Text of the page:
January 22, 2007 By News Report
"The safety of the students and the staff is top priority. Multiple districts across the U.S. have suffered the loss of student life due to weather-related incidents during outdoor student activities," said Jerry Graziose, director of safety, Broward County Public Schools. "This unique application offers an important layer of safety for students, faculty and the general public attending outdoor sporting events and other activities."
Based on predefined parameters, any school within range of a severe weather threat will receive alerts from the WeatherBug Protect system. Custom alerts such as heat index, lightning detection warnings, wind gusts, as well as all the standard severe weather alerts issued from the National Weather Service (NWS), are sent to the GPS enabled Nextel phones. During an outdoor activity, faculty and staff carrying Nextel handsets can then relay critical advance notification of severe weather-related events and move athletes, students and spectators to safety.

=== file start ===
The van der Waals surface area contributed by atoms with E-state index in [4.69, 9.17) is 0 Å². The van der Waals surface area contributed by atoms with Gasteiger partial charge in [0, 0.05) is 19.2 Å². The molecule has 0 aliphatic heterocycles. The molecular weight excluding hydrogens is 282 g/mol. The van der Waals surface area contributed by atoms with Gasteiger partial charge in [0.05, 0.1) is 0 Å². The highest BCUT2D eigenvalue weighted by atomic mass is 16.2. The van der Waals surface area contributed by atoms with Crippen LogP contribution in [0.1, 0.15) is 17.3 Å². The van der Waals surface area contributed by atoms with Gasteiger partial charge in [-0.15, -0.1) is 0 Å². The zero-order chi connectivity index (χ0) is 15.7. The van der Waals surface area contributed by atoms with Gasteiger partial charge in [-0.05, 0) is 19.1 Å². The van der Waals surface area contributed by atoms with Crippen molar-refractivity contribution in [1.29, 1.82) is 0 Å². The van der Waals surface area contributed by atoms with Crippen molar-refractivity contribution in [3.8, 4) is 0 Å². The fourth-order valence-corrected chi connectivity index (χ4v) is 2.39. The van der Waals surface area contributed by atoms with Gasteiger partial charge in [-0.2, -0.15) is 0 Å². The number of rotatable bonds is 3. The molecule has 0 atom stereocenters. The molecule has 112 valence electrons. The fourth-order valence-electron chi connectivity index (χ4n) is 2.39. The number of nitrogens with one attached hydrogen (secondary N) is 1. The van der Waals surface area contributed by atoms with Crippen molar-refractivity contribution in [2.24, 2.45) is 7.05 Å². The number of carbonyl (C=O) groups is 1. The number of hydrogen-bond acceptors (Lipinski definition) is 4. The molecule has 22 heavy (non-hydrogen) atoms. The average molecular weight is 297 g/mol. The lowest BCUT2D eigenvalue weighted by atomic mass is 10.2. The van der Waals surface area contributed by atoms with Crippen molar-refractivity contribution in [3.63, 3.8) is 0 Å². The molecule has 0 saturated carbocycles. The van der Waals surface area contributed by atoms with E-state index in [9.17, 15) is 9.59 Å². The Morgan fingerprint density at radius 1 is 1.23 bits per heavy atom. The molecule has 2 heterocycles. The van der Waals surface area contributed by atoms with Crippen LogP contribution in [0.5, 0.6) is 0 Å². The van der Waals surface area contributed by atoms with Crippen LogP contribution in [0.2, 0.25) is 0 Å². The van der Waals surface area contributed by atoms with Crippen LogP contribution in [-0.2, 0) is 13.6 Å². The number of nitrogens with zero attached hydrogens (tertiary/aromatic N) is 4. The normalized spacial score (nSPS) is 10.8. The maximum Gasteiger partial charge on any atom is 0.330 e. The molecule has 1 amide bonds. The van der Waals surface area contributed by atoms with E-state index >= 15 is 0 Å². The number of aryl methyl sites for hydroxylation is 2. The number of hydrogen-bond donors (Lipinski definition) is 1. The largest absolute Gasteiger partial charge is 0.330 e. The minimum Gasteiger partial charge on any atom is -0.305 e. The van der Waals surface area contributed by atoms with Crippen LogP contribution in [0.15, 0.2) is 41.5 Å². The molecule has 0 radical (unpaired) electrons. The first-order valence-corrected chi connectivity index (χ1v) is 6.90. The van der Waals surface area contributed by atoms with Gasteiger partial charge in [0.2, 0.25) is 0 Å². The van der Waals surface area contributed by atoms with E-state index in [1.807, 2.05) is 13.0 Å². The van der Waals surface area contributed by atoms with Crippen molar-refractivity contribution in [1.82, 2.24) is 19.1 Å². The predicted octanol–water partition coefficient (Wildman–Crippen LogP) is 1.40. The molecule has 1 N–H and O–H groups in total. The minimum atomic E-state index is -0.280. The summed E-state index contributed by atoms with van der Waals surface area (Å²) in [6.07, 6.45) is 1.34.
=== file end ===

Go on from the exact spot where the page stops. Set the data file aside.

"WeatherBug Protect provides a secure, easy-to-use service, helping to safeguard people during critical and time-sensitive events," said Chris Brozenick, vice president and general manager of mobile, WeatherBug. "The location-based technology and the automated process ensure that relevant notifications reach the right people in the right place at the right time."
Broward County Public Schools has distributed approximately 800 Nextel GPS handsets outfitted with WeatherBug Protect. In addition, the Motorola-built handsets are ideal for outdoor use and meet military standards for dust, shock, vibration and rain resistance.
"The school faculty and staff have in-hand enhanced location-based mobile devices also equipped with the industry-leading Nextel Walkie-Talkie service as a back up cellular network feature," Craig Carroll, national director of education for Sprint. "Sprint is proud to know that this joint effort with Broward County Public Schools and WeatherBug has the potential to improve student safety through increased awareness and response to weather conditions for everything from athletic activities to band practices to field trips."
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This Digital Communities white paper highlights discussions with IT officials in four counties that have adopted shared services models. Our aim was to learn about the obstacles these governments have faced when it comes to shared services and what it takes to overcome those roadblocks. We also spoke with several members of the IT industry who have thought long and hard about these issues. The paper offers some best practices for shared government-to-government services, but also points out challenges that government and industry still must overcome before this model gains widespread adoption.